The complexity of Baswell’s analysis of the Eneas and its Virgilian and Ovidian intertexts changes the tempo of the book, as I suggested above. Of course, the focus has all along been medieval interpretation, not Virgil reception; nonetheless, shifting from interpretive to creative texts (I use the terms knowing full well that this “frontier” is also “unstable”) changes matters. The emphasis now is primarily textual, not codicological, and the English connection—the Normans now lording it over England—is sounded infrequently (if tellingly, as on p. 210).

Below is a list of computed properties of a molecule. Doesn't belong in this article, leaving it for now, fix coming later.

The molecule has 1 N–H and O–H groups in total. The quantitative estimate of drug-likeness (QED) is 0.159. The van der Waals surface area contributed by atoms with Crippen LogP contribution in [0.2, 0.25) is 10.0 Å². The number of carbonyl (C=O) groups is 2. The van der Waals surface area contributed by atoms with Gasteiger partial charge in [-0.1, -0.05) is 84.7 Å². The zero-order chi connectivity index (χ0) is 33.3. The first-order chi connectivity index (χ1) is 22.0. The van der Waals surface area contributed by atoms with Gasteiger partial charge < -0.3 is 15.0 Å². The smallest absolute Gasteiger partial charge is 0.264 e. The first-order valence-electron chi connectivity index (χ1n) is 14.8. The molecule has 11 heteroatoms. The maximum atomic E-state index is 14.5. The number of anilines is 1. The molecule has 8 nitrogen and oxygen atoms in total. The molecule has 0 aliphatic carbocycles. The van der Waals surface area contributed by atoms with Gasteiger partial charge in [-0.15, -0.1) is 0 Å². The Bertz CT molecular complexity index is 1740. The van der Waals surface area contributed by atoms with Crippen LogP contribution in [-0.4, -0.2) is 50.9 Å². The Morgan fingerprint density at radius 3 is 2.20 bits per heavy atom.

As Baswell characterizes her, the Dido of the Eneas belongs to a markedly (even with respect to the Aeneid) luxurious and mercantile Carthage. “It is … the line of this dangerous desmesure, commercial and erotic—figured in the city, its queen, and its goddess—that threatens both the imperial military ethos of the aristocratic Trojans, and the marital fate of their leader” (193). When he comes to describe Pallas’ tomb, sealed with bitumen, using one of Yunck’s notes, Baswell reminds us that according to lore recorded by Isidore of Seville, bitumen can only be dissolved by menstrual blood. “The very learned obscurity of this reference, characteristically, hides from the unlearned the female power that it reveals, even while it acknowledges their politely unspeakable danger” (204). But there is even more going on here, for the power of menstrual blood over bitumen is recorded by natural historians describing the asphalt of the Dead Sea and in the late Latin poem De Sodoma. (For this see my article “The Metamorphosis of Sodom: The Ps.-Cyprian De Sodoma as an Ovidian Episode,”Traditio 44 [1988], 1-35, esp. 24-25, with reference to De Sodoma, v. 157, and reports in Pliny, Josephus [and “Hegesippus”], Tacitus, and Bede.) If readers know that tradition as well, the spectre of homosexuality and not mere “homosociality” may be buried then not only, as Baswell shows, beneath and behind the episode of Nisus and Euryalus and certain charges levelled against the poem’s Aeneas, but with Pallas himself.